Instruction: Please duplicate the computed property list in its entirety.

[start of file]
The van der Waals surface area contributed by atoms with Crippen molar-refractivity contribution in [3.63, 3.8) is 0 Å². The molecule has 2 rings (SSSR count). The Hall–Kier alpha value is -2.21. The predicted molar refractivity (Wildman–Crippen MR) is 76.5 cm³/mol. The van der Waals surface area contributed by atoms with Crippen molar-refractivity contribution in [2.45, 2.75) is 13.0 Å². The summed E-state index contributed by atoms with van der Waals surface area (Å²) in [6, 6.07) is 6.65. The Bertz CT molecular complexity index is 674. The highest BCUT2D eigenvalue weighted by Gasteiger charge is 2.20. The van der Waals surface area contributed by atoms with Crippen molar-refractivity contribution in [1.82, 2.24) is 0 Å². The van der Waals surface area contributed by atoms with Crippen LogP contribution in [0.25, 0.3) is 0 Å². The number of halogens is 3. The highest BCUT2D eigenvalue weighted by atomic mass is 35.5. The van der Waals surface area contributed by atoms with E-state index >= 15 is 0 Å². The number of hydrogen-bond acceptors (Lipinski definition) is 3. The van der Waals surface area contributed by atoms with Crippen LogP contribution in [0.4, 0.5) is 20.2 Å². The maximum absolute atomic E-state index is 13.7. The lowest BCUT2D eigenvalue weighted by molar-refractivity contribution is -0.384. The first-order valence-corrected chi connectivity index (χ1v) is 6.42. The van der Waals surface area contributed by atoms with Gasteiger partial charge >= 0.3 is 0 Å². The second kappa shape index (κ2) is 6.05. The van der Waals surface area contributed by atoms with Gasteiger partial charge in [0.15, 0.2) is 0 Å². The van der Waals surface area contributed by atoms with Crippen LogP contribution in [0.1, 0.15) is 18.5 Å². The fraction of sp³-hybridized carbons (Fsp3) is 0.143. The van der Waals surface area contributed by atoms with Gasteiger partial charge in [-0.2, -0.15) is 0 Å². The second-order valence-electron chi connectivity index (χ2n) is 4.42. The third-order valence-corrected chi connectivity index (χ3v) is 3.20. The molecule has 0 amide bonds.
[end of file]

The van der Waals surface area contributed by atoms with Crippen molar-refractivity contribution in [3.63, 3.8) is 0 Å². The molecule has 2 rings (SSSR count). The Hall–Kier alpha value is -2.21. The predicted molar refractivity (Wildman–Crippen MR) is 76.5 cm³/mol. The van der Waals surface area contributed by atoms with Crippen molar-refractivity contribution in [2.45, 2.75) is 13.0 Å². The summed E-state index contributed by atoms with van der Waals surface area (Å²) in [6, 6.07) is 6.65. The Bertz CT molecular complexity index is 674. The highest BCUT2D eigenvalue weighted by Gasteiger charge is 2.20. The van der Waals surface area contributed by atoms with Crippen molar-refractivity contribution in [1.82, 2.24) is 0 Å². The van der Waals surface area contributed by atoms with Crippen LogP contribution in [0.25, 0.3) is 0 Å². The number of halogens is 3. The highest BCUT2D eigenvalue weighted by atomic mass is 35.5. The van der Waals surface area contributed by atoms with E-state index >= 15 is 0 Å². The number of hydrogen-bond acceptors (Lipinski definition) is 3. The van der Waals surface area contributed by atoms with Crippen LogP contribution in [0.4, 0.5) is 20.2 Å². The maximum absolute atomic E-state index is 13.7. The lowest BCUT2D eigenvalue weighted by molar-refractivity contribution is -0.384. The first-order valence-corrected chi connectivity index (χ1v) is 6.42. The van der Waals surface area contributed by atoms with Gasteiger partial charge >= 0.3 is 0 Å². The second kappa shape index (κ2) is 6.05. The van der Waals surface area contributed by atoms with Gasteiger partial charge in [0.15, 0.2) is 0 Å². The van der Waals surface area contributed by atoms with Crippen LogP contribution in [0.1, 0.15) is 18.5 Å². The fraction of sp³-hybridized carbons (Fsp3) is 0.143. The van der Waals surface area contributed by atoms with Gasteiger partial charge in [-0.2, -0.15) is 0 Å². The second-order valence-electron chi connectivity index (χ2n) is 4.42. The third-order valence-corrected chi connectivity index (χ3v) is 3.20. The molecule has 0 amide bonds.